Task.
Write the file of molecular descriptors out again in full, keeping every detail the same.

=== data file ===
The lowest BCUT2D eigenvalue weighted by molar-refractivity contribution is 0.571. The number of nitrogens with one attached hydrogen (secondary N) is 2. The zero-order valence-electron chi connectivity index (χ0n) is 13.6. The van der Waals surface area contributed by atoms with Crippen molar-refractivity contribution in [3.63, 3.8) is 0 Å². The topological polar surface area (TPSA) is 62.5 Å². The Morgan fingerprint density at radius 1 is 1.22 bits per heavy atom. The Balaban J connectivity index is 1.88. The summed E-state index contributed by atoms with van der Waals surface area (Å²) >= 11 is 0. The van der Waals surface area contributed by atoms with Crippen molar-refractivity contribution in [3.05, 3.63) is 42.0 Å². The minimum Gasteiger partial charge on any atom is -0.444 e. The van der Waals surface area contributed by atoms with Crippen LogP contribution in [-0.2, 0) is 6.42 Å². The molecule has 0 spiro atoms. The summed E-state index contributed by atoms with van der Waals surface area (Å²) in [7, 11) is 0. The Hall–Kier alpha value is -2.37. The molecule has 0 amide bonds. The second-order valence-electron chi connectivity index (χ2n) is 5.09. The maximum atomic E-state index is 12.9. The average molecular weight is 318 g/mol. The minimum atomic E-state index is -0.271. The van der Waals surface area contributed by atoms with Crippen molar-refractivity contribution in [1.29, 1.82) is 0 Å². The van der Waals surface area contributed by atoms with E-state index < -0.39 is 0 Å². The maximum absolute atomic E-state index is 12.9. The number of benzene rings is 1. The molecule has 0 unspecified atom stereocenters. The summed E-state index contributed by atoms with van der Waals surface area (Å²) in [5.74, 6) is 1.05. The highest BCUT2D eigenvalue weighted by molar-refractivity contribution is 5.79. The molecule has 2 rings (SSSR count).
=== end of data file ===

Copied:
The lowest BCUT2D eigenvalue weighted by molar-refractivity contribution is 0.571. The number of nitrogens with one attached hydrogen (secondary N) is 2. The zero-order valence-electron chi connectivity index (χ0n) is 13.6. The van der Waals surface area contributed by atoms with Crippen molar-refractivity contribution in [3.63, 3.8) is 0 Å². The topological polar surface area (TPSA) is 62.5 Å². The Morgan fingerprint density at radius 1 is 1.22 bits per heavy atom. The Balaban J connectivity index is 1.88. The summed E-state index contributed by atoms with van der Waals surface area (Å²) >= 11 is 0. The van der Waals surface area contributed by atoms with Crippen molar-refractivity contribution in [3.05, 3.63) is 42.0 Å². The minimum Gasteiger partial charge on any atom is -0.444 e. The van der Waals surface area contributed by atoms with Crippen LogP contribution in [-0.2, 0) is 6.42 Å². The molecule has 0 spiro atoms. The summed E-state index contributed by atoms with van der Waals surface area (Å²) in [7, 11) is 0. The Hall–Kier alpha value is -2.37. The molecule has 0 amide bonds. The second-order valence-electron chi connectivity index (χ2n) is 5.09. The maximum atomic E-state index is 12.9. The average molecular weight is 318 g/mol. The minimum atomic E-state index is -0.271. The van der Waals surface area contributed by atoms with Crippen molar-refractivity contribution in [1.29, 1.82) is 0 Å². The van der Waals surface area contributed by atoms with E-state index < -0.39 is 0 Å². The maximum absolute atomic E-state index is 12.9. The number of benzene rings is 1. The molecule has 0 unspecified atom stereocenters. The summed E-state index contributed by atoms with van der Waals surface area (Å²) in [5.74, 6) is 1.05. The highest BCUT2D eigenvalue weighted by molar-refractivity contribution is 5.79. The molecule has 2 rings (SSSR count).